Wind Tunnel Testing

What do wind tunnels do?

  • How air flows around (or through) an object
  • Calculate drag and lift
  • Record velocity, temperature and pressure on object

How do wind tunnels work?

  • Move air past the object rather than the other way around
  • Consistent air flow
  • Make measurements

Open loop wind tunnels

Closed loop wind tunnels


  • Benjamin Robbins (1746): Horizontal arm on vertical pole (Drag)
  • Frank Wenham (1871): 3.7m by 46cm (64 kph)
  • Wright Brothers (1901): 40.6 cm width
  • Ames test facility (1921): 430m long, 24m by 37m wide.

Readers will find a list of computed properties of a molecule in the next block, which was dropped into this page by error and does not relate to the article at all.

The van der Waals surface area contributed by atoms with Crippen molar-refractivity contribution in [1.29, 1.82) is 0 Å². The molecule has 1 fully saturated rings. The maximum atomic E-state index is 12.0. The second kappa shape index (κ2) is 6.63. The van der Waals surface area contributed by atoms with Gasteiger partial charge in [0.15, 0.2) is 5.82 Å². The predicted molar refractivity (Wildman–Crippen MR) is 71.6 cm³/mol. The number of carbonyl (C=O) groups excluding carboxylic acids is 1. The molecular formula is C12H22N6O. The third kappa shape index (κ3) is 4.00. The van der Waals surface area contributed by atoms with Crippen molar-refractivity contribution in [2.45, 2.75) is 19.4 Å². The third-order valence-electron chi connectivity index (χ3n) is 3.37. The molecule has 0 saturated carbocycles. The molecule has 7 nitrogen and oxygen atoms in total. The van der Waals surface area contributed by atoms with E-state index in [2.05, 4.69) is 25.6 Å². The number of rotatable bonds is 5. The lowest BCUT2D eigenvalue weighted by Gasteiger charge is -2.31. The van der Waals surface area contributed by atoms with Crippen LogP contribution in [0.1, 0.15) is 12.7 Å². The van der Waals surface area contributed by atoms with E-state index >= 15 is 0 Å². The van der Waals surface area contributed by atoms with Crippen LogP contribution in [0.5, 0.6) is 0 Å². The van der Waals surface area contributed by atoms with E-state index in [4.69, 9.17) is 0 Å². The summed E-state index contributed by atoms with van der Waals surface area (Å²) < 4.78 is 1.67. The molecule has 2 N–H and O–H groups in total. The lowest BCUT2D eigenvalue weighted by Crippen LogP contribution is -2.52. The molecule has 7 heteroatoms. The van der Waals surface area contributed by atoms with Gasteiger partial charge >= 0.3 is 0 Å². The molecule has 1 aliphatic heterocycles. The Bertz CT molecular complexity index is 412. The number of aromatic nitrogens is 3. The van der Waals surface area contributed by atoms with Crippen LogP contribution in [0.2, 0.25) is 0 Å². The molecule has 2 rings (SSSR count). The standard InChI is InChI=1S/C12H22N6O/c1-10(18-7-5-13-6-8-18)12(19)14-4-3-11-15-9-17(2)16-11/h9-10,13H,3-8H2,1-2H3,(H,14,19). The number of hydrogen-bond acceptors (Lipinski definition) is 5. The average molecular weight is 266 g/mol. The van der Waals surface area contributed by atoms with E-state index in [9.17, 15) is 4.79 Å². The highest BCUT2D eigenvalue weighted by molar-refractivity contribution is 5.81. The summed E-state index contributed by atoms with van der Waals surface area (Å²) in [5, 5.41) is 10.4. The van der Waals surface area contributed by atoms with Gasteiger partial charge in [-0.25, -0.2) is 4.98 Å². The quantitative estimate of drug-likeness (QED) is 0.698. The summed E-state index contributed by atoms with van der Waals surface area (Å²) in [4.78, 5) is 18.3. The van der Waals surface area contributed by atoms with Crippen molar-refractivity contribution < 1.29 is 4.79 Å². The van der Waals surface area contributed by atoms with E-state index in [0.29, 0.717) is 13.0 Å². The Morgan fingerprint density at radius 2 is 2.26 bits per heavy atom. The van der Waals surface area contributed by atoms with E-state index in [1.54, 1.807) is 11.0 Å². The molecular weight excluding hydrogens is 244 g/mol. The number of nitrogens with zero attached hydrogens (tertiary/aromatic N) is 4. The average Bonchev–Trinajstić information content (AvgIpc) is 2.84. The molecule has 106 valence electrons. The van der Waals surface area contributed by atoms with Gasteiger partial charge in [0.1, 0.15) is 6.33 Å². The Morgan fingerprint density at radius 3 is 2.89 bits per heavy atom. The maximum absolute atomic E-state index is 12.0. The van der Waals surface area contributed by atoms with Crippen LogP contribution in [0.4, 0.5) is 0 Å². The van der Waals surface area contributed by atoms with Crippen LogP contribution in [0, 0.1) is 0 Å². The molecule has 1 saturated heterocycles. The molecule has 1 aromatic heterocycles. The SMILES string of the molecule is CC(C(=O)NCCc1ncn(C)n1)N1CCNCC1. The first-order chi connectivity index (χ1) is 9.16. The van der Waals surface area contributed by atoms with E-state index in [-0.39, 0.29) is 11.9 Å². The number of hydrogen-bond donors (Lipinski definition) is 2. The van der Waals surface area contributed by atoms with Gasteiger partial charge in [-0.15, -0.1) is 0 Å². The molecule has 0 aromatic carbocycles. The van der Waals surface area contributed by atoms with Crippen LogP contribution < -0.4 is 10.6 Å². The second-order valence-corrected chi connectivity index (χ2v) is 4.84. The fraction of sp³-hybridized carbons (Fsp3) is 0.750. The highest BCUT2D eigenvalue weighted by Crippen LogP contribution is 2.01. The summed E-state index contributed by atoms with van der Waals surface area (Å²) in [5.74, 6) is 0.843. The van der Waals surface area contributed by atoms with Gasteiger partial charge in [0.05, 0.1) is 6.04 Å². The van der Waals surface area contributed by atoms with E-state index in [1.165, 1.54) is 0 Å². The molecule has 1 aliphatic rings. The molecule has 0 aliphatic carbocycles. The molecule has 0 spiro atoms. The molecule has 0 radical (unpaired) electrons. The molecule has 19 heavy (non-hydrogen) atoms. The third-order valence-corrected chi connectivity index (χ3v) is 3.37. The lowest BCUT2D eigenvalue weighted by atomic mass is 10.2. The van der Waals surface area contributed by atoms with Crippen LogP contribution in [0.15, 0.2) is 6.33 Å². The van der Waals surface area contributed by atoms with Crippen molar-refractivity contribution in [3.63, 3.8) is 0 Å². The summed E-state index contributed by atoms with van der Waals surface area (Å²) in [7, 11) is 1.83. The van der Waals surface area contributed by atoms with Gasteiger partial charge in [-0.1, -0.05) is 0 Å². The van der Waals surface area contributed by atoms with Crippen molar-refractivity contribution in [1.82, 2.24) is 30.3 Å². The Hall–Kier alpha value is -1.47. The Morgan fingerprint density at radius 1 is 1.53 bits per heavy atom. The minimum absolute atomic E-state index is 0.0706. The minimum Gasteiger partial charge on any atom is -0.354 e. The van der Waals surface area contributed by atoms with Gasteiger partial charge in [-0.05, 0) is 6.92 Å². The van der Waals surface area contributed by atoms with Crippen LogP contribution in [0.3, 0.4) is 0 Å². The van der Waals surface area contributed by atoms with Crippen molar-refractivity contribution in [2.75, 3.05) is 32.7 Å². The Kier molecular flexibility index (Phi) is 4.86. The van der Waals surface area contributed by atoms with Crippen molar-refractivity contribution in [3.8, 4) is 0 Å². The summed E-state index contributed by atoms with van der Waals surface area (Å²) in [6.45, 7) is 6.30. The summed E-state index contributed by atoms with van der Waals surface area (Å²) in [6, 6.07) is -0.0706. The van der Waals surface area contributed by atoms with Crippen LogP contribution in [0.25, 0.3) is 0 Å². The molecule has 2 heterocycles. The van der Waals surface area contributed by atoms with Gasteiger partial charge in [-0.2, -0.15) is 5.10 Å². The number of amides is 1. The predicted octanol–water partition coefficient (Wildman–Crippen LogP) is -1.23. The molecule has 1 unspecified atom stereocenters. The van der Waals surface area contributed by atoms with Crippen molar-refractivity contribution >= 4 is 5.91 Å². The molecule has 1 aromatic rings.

Benjamin Robbins: Whirling arm

Wright Brothers:

Ames Wind Tunnel:

Size matters!

  • Viscosity (stickiness)
  • Compressibility (bounciness)


Wind tunnel measurements:

  • Flow visualisation: Smoke, string, laser anemometers
  • Pressure: Pitot tubes
  • Temperature: Thermometers



Laser Anemometer

Pitot Tubes

Lift vs Drag:

Best Lift Maximisation

Best Drag Minimisation

Laminar vs turbulent flow:

Laminar flow:

  • Streamline flow
  • No disruption between layers
  • Well understood


  • Turbulent flow contains eddies (vortices) and small packets
  • Lateral mixing
  • Chaotic (Butterfly effect, not random)

Computer Modelling:

Computational Fluid Dynamics: